So you’re considering a divorce, but it can be a tricky, complicated process. How do you know what you need to know? Where should you turn, and what questions should you ask to prepare yourself? The following are some frequently asked questions about divorce. Keep in mind that we’re answering these questions in a general manner, and the law in your state might require something different. Use this guide as a starting place, not the final answer.
How does divorce work?
There are different types of divorce, depending on the situation that you’re in, and depending on the state you live in. Traditionally, a divorce required one party to prove that their spouse was responsible for something that was considered a justification for the divorce. Common justifications were infidelity, abuse, insanity, or being found guilty of a felony. Recently, however, some states have passed laws allowing for a no-fault divorce, which allows for a divorce if at least one of the parties simply no longer wants to be married. Similarly, there is an uncontested divorce, which is basically when both parties are in agreement on the terms and conditions of divorce.
How do I file for divorce?
The process starts by filing paperwork asking for the divorce. A copy of this must be delivered to your spouse, who is given a certain number of days to respond. The process from here largely depends on how your spouse chooses to respond. At this stage, there may be other documents that you need to file, like financial statements. Be prepared for the worst case scenario, a contested divorce, which will require you to support the claims that you’re making.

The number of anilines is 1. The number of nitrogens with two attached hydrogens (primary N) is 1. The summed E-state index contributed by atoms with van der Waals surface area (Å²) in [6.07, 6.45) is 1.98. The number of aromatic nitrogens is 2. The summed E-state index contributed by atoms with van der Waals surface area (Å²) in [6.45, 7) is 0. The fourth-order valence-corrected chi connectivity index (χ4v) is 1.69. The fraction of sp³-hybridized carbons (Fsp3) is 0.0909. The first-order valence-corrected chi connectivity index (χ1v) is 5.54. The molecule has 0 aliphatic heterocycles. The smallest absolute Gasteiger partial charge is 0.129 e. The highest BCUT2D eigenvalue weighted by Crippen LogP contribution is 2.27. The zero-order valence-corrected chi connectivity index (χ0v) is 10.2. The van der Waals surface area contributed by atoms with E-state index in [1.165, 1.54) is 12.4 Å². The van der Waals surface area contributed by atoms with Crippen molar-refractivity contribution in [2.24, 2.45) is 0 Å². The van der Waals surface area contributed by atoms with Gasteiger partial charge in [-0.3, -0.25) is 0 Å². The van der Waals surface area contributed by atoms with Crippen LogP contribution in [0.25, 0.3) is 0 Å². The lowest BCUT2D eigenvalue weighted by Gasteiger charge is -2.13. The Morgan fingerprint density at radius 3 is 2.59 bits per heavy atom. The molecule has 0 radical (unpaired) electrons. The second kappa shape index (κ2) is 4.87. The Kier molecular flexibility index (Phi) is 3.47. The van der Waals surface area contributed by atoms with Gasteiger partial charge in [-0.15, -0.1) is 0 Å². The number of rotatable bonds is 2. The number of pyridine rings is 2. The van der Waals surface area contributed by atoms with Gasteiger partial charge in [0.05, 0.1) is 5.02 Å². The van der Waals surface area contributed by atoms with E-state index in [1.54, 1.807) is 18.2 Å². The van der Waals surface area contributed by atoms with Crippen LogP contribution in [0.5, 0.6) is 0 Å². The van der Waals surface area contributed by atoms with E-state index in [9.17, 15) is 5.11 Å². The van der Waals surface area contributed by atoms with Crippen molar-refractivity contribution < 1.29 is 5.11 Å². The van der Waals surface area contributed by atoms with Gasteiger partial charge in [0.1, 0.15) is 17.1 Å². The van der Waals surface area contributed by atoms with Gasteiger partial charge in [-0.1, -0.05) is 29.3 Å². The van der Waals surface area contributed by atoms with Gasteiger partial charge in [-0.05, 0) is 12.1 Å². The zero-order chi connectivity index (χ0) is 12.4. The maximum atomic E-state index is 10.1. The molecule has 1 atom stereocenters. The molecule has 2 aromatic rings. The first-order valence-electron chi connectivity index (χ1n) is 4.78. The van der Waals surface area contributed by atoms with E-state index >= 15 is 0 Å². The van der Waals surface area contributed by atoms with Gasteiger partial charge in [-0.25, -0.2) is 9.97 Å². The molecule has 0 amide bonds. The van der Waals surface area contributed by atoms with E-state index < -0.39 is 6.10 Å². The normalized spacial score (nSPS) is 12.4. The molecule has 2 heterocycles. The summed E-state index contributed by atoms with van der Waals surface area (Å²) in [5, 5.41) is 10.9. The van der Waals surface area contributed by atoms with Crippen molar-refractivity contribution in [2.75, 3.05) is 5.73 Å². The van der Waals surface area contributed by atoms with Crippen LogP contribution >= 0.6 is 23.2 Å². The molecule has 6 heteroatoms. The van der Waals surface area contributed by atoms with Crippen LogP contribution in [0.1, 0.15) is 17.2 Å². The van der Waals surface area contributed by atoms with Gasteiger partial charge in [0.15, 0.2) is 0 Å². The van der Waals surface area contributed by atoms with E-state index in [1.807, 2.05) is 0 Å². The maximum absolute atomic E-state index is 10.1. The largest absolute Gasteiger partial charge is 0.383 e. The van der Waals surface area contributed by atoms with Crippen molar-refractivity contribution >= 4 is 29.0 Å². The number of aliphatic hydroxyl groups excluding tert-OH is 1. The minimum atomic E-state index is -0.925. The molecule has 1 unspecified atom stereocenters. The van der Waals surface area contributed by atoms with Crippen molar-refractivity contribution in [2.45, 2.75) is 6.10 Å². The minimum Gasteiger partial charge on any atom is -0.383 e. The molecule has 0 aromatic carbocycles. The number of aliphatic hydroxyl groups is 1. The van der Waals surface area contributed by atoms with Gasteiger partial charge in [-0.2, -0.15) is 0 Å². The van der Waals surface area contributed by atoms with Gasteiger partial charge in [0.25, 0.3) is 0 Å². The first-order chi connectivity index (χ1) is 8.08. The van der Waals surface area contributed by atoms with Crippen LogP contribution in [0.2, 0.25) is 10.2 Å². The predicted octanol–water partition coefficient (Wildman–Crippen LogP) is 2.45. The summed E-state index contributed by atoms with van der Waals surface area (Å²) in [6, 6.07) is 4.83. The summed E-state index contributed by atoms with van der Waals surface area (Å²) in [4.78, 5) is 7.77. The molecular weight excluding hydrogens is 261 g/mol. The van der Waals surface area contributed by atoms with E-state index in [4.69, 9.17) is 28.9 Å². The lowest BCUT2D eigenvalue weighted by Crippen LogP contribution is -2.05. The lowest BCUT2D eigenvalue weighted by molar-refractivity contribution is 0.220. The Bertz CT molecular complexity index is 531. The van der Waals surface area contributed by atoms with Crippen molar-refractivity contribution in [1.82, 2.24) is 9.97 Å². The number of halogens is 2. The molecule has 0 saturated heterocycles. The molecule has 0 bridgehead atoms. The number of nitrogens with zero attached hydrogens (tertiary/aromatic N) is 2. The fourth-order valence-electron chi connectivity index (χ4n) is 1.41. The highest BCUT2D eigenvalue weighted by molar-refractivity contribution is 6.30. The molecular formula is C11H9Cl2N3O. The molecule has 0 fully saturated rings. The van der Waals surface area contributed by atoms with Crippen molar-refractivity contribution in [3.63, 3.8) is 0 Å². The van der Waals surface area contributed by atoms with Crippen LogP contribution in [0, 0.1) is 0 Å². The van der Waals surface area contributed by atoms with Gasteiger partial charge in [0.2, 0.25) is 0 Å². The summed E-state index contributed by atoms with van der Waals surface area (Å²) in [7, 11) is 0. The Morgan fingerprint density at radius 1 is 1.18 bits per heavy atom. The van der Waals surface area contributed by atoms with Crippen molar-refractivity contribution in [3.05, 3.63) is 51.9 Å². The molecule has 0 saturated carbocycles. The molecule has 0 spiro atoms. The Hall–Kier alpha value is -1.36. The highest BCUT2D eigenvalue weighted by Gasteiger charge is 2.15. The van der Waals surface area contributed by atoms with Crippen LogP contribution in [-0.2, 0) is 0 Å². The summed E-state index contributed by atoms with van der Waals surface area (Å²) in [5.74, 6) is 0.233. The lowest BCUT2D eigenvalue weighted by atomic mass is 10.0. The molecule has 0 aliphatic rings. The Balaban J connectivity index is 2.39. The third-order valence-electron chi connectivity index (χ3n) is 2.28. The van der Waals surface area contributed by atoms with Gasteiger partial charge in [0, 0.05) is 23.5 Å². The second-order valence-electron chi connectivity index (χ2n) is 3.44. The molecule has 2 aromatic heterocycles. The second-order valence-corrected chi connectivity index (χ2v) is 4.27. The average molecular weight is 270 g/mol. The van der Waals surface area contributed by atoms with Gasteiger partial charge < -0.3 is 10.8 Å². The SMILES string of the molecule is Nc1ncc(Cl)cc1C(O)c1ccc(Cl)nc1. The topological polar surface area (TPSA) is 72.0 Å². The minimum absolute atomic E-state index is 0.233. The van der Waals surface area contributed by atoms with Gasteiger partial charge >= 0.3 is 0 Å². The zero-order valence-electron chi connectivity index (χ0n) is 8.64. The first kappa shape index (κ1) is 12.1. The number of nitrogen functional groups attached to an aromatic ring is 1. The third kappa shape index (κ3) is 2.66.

What are the costs associated with divorce?
As can be expected, there are both fixed and variable costs associated with divorce. The fixed costs include the cost to file with the court and have the complaint served to your spouse. Check with your local court to find out exactly what these services cost. The variable costs will be the costs to have an attorney on your side for things like document preparation and representation. While we don’t suggest selecting your attorney based on cost alone, we understand that it can be a factor.